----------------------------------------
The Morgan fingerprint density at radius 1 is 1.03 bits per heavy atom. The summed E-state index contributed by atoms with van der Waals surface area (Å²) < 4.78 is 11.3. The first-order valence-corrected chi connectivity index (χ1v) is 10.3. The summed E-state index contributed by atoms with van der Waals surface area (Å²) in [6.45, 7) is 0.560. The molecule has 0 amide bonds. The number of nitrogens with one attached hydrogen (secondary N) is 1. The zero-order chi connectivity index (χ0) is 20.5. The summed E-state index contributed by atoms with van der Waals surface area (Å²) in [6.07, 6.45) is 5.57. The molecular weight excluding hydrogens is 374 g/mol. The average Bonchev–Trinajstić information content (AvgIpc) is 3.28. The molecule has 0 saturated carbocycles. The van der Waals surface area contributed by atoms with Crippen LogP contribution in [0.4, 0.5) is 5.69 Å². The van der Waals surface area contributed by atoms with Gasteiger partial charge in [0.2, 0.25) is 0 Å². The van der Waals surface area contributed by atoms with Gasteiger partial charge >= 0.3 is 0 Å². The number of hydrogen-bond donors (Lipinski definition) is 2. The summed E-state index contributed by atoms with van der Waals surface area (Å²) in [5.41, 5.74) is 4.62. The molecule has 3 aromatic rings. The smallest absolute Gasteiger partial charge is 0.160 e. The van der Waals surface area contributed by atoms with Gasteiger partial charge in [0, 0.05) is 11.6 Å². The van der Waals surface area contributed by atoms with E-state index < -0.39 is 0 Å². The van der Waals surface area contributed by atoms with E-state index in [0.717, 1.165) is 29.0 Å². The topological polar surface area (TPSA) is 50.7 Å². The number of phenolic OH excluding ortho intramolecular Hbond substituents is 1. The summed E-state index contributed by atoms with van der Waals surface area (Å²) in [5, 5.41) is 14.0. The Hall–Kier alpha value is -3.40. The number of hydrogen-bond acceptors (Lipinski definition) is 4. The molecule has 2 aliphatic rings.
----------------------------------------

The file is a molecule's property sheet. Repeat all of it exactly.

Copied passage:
The Morgan fingerprint density at radius 1 is 1.03 bits per heavy atom. The summed E-state index contributed by atoms with van der Waals surface area (Å²) < 4.78 is 11.3. The first-order valence-corrected chi connectivity index (χ1v) is 10.3. The summed E-state index contributed by atoms with van der Waals surface area (Å²) in [6.45, 7) is 0.560. The molecule has 0 amide bonds. The number of nitrogens with one attached hydrogen (secondary N) is 1. The zero-order chi connectivity index (χ0) is 20.5. The summed E-state index contributed by atoms with van der Waals surface area (Å²) in [6.07, 6.45) is 5.57. The molecular weight excluding hydrogens is 374 g/mol. The average Bonchev–Trinajstić information content (AvgIpc) is 3.28. The molecule has 0 saturated carbocycles. The van der Waals surface area contributed by atoms with Crippen LogP contribution in [0.4, 0.5) is 5.69 Å². The van der Waals surface area contributed by atoms with Gasteiger partial charge in [0.2, 0.25) is 0 Å². The van der Waals surface area contributed by atoms with Gasteiger partial charge >= 0.3 is 0 Å². The number of hydrogen-bond donors (Lipinski definition) is 2. The summed E-state index contributed by atoms with van der Waals surface area (Å²) in [5.41, 5.74) is 4.62. The molecule has 3 aromatic rings. The smallest absolute Gasteiger partial charge is 0.160 e. The van der Waals surface area contributed by atoms with Gasteiger partial charge in [0, 0.05) is 11.6 Å². The van der Waals surface area contributed by atoms with E-state index < -0.39 is 0 Å². The van der Waals surface area contributed by atoms with E-state index in [0.717, 1.165) is 29.0 Å². The topological polar surface area (TPSA) is 50.7 Å². The number of phenolic OH excluding ortho intramolecular Hbond substituents is 1. The summed E-state index contributed by atoms with van der Waals surface area (Å²) in [5, 5.41) is 14.0. The Hall–Kier alpha value is -3.40. The number of hydrogen-bond acceptors (Lipinski definition) is 4. The molecule has 2 aliphatic rings.